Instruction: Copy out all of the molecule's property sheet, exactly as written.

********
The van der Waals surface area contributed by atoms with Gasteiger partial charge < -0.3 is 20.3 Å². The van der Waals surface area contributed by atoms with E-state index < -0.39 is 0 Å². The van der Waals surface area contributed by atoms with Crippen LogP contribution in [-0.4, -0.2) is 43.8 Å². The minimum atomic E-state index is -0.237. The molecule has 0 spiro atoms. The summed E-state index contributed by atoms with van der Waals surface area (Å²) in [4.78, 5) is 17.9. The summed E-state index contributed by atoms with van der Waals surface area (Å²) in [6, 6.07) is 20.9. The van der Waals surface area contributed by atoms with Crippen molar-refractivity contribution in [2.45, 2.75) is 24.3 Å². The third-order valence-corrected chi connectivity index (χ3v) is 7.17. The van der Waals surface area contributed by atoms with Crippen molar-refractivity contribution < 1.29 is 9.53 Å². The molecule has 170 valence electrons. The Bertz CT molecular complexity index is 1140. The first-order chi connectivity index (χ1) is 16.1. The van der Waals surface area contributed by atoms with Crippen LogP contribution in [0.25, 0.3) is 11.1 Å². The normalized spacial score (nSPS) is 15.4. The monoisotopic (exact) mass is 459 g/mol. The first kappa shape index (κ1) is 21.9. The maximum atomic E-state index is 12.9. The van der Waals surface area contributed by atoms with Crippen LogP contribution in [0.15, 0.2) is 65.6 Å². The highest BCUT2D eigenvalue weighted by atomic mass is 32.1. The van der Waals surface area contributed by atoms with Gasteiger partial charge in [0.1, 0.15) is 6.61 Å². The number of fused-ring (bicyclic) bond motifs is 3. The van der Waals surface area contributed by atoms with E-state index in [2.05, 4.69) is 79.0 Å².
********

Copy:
The van der Waals surface area contributed by atoms with Gasteiger partial charge < -0.3 is 20.3 Å². The van der Waals surface area contributed by atoms with E-state index < -0.39 is 0 Å². The van der Waals surface area contributed by atoms with Crippen LogP contribution in [-0.4, -0.2) is 43.8 Å². The minimum atomic E-state index is -0.237. The molecule has 0 spiro atoms. The summed E-state index contributed by atoms with van der Waals surface area (Å²) in [4.78, 5) is 17.9. The summed E-state index contributed by atoms with van der Waals surface area (Å²) in [6, 6.07) is 20.9. The van der Waals surface area contributed by atoms with Crippen molar-refractivity contribution in [2.45, 2.75) is 24.3 Å². The third-order valence-corrected chi connectivity index (χ3v) is 7.17. The van der Waals surface area contributed by atoms with Crippen molar-refractivity contribution < 1.29 is 9.53 Å². The molecule has 170 valence electrons. The Bertz CT molecular complexity index is 1140. The first-order chi connectivity index (χ1) is 16.1. The van der Waals surface area contributed by atoms with Crippen LogP contribution in [0.25, 0.3) is 11.1 Å². The normalized spacial score (nSPS) is 15.4. The monoisotopic (exact) mass is 459 g/mol. The first kappa shape index (κ1) is 21.9. The maximum atomic E-state index is 12.9. The van der Waals surface area contributed by atoms with Crippen LogP contribution in [0.15, 0.2) is 65.6 Å². The highest BCUT2D eigenvalue weighted by atomic mass is 32.1. The van der Waals surface area contributed by atoms with Gasteiger partial charge in [0.1, 0.15) is 6.61 Å². The number of fused-ring (bicyclic) bond motifs is 3. The van der Waals surface area contributed by atoms with E-state index in [2.05, 4.69) is 79.0 Å².